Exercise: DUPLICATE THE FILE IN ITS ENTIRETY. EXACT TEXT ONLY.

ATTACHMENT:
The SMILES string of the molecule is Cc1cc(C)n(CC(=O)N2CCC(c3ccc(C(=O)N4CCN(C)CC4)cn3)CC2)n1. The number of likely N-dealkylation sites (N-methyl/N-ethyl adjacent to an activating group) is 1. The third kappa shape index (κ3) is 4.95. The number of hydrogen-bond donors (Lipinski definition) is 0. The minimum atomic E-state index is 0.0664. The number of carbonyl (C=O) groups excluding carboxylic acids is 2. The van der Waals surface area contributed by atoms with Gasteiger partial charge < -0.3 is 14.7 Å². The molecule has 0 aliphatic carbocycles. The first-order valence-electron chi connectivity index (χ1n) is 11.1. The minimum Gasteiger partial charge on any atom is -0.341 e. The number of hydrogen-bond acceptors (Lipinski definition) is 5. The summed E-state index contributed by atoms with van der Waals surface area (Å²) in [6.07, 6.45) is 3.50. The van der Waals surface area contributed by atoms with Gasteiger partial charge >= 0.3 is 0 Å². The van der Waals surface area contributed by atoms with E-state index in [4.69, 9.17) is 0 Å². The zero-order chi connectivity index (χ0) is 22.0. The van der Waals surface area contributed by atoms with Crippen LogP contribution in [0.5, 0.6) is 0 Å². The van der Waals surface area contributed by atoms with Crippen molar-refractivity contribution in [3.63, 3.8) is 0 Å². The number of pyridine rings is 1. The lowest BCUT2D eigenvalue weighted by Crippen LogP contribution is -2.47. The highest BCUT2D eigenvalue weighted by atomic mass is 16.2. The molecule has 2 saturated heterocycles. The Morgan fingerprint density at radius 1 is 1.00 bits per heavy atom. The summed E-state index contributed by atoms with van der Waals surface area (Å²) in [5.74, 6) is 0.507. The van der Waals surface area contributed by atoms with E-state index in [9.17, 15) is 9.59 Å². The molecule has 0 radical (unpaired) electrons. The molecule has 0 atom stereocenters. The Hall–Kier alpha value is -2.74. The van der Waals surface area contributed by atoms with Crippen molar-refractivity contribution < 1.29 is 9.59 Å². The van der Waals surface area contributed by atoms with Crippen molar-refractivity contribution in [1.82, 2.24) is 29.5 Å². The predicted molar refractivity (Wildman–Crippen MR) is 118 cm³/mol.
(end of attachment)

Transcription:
The SMILES string of the molecule is Cc1cc(C)n(CC(=O)N2CCC(c3ccc(C(=O)N4CCN(C)CC4)cn3)CC2)n1. The number of likely N-dealkylation sites (N-methyl/N-ethyl adjacent to an activating group) is 1. The third kappa shape index (κ3) is 4.95. The number of hydrogen-bond donors (Lipinski definition) is 0. The minimum atomic E-state index is 0.0664. The number of carbonyl (C=O) groups excluding carboxylic acids is 2. The van der Waals surface area contributed by atoms with Gasteiger partial charge < -0.3 is 14.7 Å². The molecule has 0 aliphatic carbocycles. The first-order valence-electron chi connectivity index (χ1n) is 11.1. The minimum Gasteiger partial charge on any atom is -0.341 e. The number of hydrogen-bond acceptors (Lipinski definition) is 5. The summed E-state index contributed by atoms with van der Waals surface area (Å²) in [6.07, 6.45) is 3.50. The van der Waals surface area contributed by atoms with Gasteiger partial charge >= 0.3 is 0 Å². The van der Waals surface area contributed by atoms with E-state index in [4.69, 9.17) is 0 Å². The zero-order chi connectivity index (χ0) is 22.0. The van der Waals surface area contributed by atoms with Crippen LogP contribution in [0.5, 0.6) is 0 Å². The van der Waals surface area contributed by atoms with Crippen molar-refractivity contribution in [3.63, 3.8) is 0 Å². The number of pyridine rings is 1. The lowest BCUT2D eigenvalue weighted by Crippen LogP contribution is -2.47. The highest BCUT2D eigenvalue weighted by atomic mass is 16.2. The molecule has 2 saturated heterocycles. The Morgan fingerprint density at radius 1 is 1.00 bits per heavy atom. The summed E-state index contributed by atoms with van der Waals surface area (Å²) in [5.74, 6) is 0.507. The van der Waals surface area contributed by atoms with E-state index in [9.17, 15) is 9.59 Å². The molecule has 0 radical (unpaired) electrons. The molecule has 0 atom stereocenters. The Hall–Kier alpha value is -2.74. The van der Waals surface area contributed by atoms with Crippen molar-refractivity contribution < 1.29 is 9.59 Å². The van der Waals surface area contributed by atoms with Crippen molar-refractivity contribution in [1.82, 2.24) is 29.5 Å². The predicted molar refractivity (Wildman–Crippen MR) is 118 cm³/mol.